Channing R. Howard; David N. Koons; Mark K. Brunson; Mary L. Connor
Urbanized areas throughout much of western North America have been expanding and especially along the Wasatch Front in Utah. Wildlife managers have spent increasing amounts of time and money to respond to escalating complaints and conflicts with mule deer (Odocoileus hemionus) in these urbanized areas. This is driven in part by increasing expansion of communities into mule deer habitat as well as increasing use of these communities by mule deer, leading to situations of overabundant urban mule deer. Traditional urban deer management techniques, such as sharpshooting, can be viewed as dangerous or immoral, so wildlife managers are investigating translocation as an alternative non-lethal option. By determining if translocation of overabundant urban mule deer is a feasible method to reduce urban complaints and issues, we could expand the tools available to managers; however, little research exists on this topic. We examined the annual survival rate of 217 translocated urban mule deer and the associated costs of capture in Utah from 2014 to 2016. We additionally investigated whether the survival rate differed across sexes, release sites and years, and compared results to annual survival for wild deer from neighboring sites and wild mule deer translocation studies. Annual survival for urban translocated adult female mule deer was higher than that for adult males, but no differences were detected across release sites and years. Annual survival of urban translocated adult females was nevertheless lower than that for wild adult females in neighboring sites, but was similar to the annual survival of wild translocated mule deer. Capture costs were $242 to $282 per deer. Our results highlight the potential of translocation as a management tool to address overabundant urban mule deer when lethal control methods are deemed inappropriate.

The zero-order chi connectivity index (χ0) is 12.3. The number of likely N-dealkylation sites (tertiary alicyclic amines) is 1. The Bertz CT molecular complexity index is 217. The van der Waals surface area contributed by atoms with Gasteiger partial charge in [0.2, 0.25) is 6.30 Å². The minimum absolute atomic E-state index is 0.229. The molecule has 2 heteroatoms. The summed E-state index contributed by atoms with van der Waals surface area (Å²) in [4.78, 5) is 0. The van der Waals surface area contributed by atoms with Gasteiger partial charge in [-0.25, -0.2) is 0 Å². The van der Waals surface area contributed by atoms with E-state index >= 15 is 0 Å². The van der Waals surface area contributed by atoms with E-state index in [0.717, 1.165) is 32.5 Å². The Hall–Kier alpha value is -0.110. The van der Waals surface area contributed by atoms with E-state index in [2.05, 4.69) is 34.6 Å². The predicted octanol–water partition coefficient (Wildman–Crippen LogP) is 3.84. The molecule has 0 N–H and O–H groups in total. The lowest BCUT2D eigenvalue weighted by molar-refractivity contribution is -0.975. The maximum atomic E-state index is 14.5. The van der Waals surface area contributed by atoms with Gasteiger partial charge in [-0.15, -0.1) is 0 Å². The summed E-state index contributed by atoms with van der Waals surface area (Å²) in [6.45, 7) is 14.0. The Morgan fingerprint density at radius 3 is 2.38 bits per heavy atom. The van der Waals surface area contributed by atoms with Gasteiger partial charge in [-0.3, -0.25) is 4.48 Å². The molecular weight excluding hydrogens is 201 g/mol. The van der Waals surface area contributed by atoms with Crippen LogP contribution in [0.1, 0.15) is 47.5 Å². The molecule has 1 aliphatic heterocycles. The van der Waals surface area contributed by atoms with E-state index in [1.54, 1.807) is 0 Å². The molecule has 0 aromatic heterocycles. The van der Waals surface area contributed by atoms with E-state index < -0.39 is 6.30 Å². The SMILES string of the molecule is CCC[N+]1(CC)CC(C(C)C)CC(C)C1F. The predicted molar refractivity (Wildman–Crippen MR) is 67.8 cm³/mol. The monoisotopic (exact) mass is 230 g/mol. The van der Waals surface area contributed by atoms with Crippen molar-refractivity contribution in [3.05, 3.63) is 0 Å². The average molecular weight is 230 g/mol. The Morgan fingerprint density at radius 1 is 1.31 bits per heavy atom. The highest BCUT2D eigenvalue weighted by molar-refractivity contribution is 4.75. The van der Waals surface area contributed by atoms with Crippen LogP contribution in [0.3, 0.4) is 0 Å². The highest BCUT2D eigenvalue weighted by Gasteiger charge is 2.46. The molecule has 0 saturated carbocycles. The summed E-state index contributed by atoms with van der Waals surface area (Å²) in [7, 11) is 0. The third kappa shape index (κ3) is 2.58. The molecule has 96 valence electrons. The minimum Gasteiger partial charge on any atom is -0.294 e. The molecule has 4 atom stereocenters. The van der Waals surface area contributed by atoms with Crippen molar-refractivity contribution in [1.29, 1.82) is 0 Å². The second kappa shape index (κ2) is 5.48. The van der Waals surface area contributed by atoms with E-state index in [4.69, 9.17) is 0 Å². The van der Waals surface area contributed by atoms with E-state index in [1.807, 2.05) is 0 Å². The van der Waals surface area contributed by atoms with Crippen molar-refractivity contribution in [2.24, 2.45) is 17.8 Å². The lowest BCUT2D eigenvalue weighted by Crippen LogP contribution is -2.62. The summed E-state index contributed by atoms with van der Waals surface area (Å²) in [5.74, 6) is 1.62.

1:50PM Spatio-Temporal Strategies for Efficient Planning of Feral Swine Population Management
Kim M. Pepin; Amy J. Davis; Kurt C. Vercauteren